Prenuptial agreements are more common than ever – even for young couples. Over 40% of Gen Z couples who are married or engaged report that they have a prenup. That percentage is closer to 50% for Millennials.
If you’re the parent of a young adult in a committed relationship or already engaged, it can be concerning if they’re not interested in getting a prenup or their partner is resisting it and they don’t want to “rock the boat.” They may not be aware of what is at stake if they don’t have an agreement in place when they marry.
If you’ve worked hard to accumulate wealth, you’ve inherited it (or both), you want to protect that wealth. The same is true for a family business. There are ways to “divorce-proof” that wealth through estate planning. However, if you’d prefer that your child protect their own future inheritance, how do you convince them to do so?
The best time to talk to adult children about prenups is before they’re in a serious relationship. This prevents the talk from feeling like a personal attack on someone they love or as proof that you don’t believe the marriage will last.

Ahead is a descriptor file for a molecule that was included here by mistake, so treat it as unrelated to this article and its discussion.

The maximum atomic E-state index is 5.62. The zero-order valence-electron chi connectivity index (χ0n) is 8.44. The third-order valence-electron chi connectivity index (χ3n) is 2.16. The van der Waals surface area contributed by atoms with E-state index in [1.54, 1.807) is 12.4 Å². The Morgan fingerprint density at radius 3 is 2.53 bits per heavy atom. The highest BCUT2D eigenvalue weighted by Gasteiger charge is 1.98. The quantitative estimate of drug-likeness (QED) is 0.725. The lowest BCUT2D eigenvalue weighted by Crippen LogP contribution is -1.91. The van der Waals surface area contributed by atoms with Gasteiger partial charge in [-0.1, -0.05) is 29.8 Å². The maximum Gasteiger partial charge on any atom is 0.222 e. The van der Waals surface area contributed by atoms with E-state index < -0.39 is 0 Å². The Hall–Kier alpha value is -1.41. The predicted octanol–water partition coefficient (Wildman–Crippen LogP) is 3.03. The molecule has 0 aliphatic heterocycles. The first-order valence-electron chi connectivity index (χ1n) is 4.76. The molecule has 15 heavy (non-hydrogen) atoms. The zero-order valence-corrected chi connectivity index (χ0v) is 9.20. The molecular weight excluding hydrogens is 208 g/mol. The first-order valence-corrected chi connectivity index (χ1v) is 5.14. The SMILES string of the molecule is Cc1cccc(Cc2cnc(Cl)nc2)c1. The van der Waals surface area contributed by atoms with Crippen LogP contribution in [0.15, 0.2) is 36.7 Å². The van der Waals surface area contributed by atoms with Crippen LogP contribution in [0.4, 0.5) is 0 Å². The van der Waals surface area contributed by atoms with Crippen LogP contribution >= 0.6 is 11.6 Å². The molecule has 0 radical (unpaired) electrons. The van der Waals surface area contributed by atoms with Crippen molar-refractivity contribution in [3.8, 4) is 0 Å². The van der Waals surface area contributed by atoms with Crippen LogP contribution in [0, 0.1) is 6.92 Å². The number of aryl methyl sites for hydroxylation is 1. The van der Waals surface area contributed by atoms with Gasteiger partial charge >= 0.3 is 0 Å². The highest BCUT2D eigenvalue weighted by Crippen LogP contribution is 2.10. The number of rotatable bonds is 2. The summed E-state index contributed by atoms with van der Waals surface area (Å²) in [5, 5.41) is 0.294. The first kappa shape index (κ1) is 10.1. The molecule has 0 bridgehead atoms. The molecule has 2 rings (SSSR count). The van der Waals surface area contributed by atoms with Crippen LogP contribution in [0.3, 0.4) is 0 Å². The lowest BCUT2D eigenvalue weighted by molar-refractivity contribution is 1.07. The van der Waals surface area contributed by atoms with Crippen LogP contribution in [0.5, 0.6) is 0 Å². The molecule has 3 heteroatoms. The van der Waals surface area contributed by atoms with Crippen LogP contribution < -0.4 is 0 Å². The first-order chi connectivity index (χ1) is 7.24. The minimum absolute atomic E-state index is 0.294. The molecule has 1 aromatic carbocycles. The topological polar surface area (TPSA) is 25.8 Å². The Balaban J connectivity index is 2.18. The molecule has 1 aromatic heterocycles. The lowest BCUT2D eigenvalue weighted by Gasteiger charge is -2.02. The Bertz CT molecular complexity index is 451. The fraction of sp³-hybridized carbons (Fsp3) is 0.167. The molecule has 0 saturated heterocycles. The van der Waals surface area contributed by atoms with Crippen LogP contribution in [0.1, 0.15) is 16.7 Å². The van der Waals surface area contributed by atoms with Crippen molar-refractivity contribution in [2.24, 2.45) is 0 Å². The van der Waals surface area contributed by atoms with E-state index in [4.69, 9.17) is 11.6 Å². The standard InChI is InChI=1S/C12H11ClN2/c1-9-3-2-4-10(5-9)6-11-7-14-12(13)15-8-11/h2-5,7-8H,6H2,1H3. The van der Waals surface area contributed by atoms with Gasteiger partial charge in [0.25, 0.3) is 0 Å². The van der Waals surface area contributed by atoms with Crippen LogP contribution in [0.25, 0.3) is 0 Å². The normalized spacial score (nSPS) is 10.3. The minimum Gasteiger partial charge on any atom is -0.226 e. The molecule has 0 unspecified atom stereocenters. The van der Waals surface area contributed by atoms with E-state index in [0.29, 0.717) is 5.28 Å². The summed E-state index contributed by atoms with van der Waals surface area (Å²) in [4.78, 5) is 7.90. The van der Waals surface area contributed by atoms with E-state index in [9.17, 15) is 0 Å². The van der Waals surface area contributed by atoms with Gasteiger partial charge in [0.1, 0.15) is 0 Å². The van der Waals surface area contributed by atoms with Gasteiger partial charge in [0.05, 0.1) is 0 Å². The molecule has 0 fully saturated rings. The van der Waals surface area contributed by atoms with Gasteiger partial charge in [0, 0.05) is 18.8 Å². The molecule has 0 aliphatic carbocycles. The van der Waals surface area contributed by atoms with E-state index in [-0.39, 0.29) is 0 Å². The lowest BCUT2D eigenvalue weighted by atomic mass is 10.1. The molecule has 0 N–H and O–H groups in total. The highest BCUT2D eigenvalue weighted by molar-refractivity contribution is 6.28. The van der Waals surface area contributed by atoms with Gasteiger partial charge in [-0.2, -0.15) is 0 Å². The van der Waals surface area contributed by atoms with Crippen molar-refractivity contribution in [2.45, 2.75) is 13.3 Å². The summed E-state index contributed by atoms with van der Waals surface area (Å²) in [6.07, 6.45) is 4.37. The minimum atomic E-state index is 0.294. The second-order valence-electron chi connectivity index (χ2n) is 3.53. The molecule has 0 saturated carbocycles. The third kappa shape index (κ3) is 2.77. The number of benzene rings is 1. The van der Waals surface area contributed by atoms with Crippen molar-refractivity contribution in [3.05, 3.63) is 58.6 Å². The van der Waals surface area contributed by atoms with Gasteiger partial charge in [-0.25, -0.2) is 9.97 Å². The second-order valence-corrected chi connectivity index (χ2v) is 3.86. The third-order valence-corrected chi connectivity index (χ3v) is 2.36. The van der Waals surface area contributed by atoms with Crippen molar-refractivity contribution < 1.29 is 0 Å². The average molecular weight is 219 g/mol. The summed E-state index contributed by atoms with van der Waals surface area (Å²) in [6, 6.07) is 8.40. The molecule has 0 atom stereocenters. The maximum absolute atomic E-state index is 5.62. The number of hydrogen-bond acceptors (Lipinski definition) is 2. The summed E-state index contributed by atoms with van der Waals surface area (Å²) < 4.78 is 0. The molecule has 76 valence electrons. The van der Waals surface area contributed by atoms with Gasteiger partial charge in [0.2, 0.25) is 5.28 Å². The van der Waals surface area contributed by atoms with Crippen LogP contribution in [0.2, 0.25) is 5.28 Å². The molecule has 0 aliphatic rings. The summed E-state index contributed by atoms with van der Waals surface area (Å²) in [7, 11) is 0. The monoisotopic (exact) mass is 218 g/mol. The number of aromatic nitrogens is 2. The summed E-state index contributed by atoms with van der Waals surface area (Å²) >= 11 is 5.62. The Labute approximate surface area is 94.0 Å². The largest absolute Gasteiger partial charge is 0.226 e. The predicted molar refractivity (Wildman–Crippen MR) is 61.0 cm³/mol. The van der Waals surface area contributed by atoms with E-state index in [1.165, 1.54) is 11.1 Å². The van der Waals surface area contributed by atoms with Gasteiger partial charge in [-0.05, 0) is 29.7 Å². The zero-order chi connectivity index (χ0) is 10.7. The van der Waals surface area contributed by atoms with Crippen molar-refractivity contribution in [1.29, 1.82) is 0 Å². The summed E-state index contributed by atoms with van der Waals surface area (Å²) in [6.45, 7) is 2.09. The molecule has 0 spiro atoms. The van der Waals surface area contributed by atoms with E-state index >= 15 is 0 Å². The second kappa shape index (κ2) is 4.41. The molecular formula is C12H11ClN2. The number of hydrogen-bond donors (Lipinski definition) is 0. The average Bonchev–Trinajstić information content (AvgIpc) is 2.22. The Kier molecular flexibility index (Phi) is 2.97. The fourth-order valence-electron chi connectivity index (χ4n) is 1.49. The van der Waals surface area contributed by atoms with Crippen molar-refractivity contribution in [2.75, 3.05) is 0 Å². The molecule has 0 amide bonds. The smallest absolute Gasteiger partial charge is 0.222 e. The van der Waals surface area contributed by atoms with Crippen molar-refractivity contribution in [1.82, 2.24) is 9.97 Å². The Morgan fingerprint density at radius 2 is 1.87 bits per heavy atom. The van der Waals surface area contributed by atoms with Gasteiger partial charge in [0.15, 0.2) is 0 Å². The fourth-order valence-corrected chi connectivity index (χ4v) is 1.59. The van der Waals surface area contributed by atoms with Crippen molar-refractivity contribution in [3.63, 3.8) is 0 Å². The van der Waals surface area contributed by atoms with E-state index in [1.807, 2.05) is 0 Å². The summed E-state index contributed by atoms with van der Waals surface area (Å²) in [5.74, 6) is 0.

Instead of focusing on the importance of preventing an “outsider” from getting the family assets, it’s typically best to emphasize the legacy you and past generations have built for your child. Understanding what it took to give them the lifestyle they may have taken for granted can incentivize them to help protect these assets. Point out that a prenup doesn’t prevent their spouse from benefiting from those assets as long as they’re part of the family.
What not to do
It’s crucial not to encourage your child to pressure their spouse-to-be to sign a prenup – and certainly not to pressure them yourself. If someone can show that they signed a prenup under duress, it likely won’t hold up in court.
It’s also important not to get too involved in the details. You’re not a party to the agreement. Give your child enough information to make informed decisions about the prenup.
Don’t wait until too close to the wedding. This can also invalidate a prenup. It may be better at that point to drop the subject and talk with your child about getting a postnuptial agreement before too much time passes.
It can be a lot to worry about at a time when you want to share in your child’s happiness. Getting legal guidance can help you and your child make sound decisions.